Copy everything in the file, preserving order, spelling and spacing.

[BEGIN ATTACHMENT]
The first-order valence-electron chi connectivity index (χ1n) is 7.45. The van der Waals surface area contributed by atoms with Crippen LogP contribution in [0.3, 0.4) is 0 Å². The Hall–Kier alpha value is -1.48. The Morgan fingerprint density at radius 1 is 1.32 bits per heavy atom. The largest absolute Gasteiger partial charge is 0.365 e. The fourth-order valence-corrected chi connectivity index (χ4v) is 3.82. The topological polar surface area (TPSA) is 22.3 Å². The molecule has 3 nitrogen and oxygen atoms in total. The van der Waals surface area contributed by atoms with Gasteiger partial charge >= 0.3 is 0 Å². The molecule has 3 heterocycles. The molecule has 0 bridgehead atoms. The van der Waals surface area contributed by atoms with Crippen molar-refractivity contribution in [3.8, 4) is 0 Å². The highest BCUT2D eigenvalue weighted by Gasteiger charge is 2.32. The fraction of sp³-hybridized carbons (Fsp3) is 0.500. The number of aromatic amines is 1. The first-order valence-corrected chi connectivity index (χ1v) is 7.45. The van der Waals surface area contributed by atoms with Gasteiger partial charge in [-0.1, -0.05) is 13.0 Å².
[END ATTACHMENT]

The first-order valence-electron chi connectivity index (χ1n) is 7.45. The van der Waals surface area contributed by atoms with Crippen LogP contribution in [0.3, 0.4) is 0 Å². The Hall–Kier alpha value is -1.48. The Morgan fingerprint density at radius 1 is 1.32 bits per heavy atom. The largest absolute Gasteiger partial charge is 0.365 e. The fourth-order valence-corrected chi connectivity index (χ4v) is 3.82. The topological polar surface area (TPSA) is 22.3 Å². The molecule has 3 nitrogen and oxygen atoms in total. The van der Waals surface area contributed by atoms with Gasteiger partial charge >= 0.3 is 0 Å². The molecule has 3 heterocycles. The molecule has 0 bridgehead atoms. The van der Waals surface area contributed by atoms with Crippen molar-refractivity contribution in [3.8, 4) is 0 Å². The highest BCUT2D eigenvalue weighted by Gasteiger charge is 2.32. The fraction of sp³-hybridized carbons (Fsp3) is 0.500. The number of aromatic amines is 1. The first-order valence-corrected chi connectivity index (χ1v) is 7.45. The van der Waals surface area contributed by atoms with Gasteiger partial charge in [-0.1, -0.05) is 13.0 Å².